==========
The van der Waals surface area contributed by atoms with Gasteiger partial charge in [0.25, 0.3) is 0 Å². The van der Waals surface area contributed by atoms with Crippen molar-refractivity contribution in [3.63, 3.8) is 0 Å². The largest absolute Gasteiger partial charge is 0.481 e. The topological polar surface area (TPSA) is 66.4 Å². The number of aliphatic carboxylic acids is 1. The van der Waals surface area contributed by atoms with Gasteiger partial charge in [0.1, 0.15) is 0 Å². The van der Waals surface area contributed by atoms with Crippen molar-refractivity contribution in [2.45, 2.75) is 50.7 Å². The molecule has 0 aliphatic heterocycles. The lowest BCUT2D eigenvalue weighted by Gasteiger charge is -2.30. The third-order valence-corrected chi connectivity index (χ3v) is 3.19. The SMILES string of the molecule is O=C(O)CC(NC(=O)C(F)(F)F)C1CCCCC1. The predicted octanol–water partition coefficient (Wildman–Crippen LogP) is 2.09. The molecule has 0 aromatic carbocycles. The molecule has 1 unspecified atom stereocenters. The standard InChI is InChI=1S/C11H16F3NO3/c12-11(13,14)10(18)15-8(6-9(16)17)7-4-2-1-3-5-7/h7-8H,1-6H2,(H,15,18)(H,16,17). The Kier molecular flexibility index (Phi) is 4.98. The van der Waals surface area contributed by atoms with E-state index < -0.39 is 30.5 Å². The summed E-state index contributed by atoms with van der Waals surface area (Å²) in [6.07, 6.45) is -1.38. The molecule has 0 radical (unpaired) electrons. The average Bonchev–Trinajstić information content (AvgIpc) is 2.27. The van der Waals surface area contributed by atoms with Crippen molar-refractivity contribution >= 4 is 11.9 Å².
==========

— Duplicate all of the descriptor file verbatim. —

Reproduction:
The van der Waals surface area contributed by atoms with Gasteiger partial charge in [0.25, 0.3) is 0 Å². The van der Waals surface area contributed by atoms with Crippen molar-refractivity contribution in [3.63, 3.8) is 0 Å². The largest absolute Gasteiger partial charge is 0.481 e. The topological polar surface area (TPSA) is 66.4 Å². The number of aliphatic carboxylic acids is 1. The van der Waals surface area contributed by atoms with Gasteiger partial charge in [0.1, 0.15) is 0 Å². The van der Waals surface area contributed by atoms with Crippen molar-refractivity contribution in [2.45, 2.75) is 50.7 Å². The molecule has 0 aliphatic heterocycles. The lowest BCUT2D eigenvalue weighted by Gasteiger charge is -2.30. The third-order valence-corrected chi connectivity index (χ3v) is 3.19. The SMILES string of the molecule is O=C(O)CC(NC(=O)C(F)(F)F)C1CCCCC1. The predicted octanol–water partition coefficient (Wildman–Crippen LogP) is 2.09. The molecule has 0 aromatic carbocycles. The molecule has 1 unspecified atom stereocenters. The standard InChI is InChI=1S/C11H16F3NO3/c12-11(13,14)10(18)15-8(6-9(16)17)7-4-2-1-3-5-7/h7-8H,1-6H2,(H,15,18)(H,16,17). The Kier molecular flexibility index (Phi) is 4.98. The van der Waals surface area contributed by atoms with E-state index < -0.39 is 30.5 Å². The summed E-state index contributed by atoms with van der Waals surface area (Å²) in [6.07, 6.45) is -1.38. The molecule has 0 radical (unpaired) electrons. The average Bonchev–Trinajstić information content (AvgIpc) is 2.27. The van der Waals surface area contributed by atoms with Crippen molar-refractivity contribution >= 4 is 11.9 Å².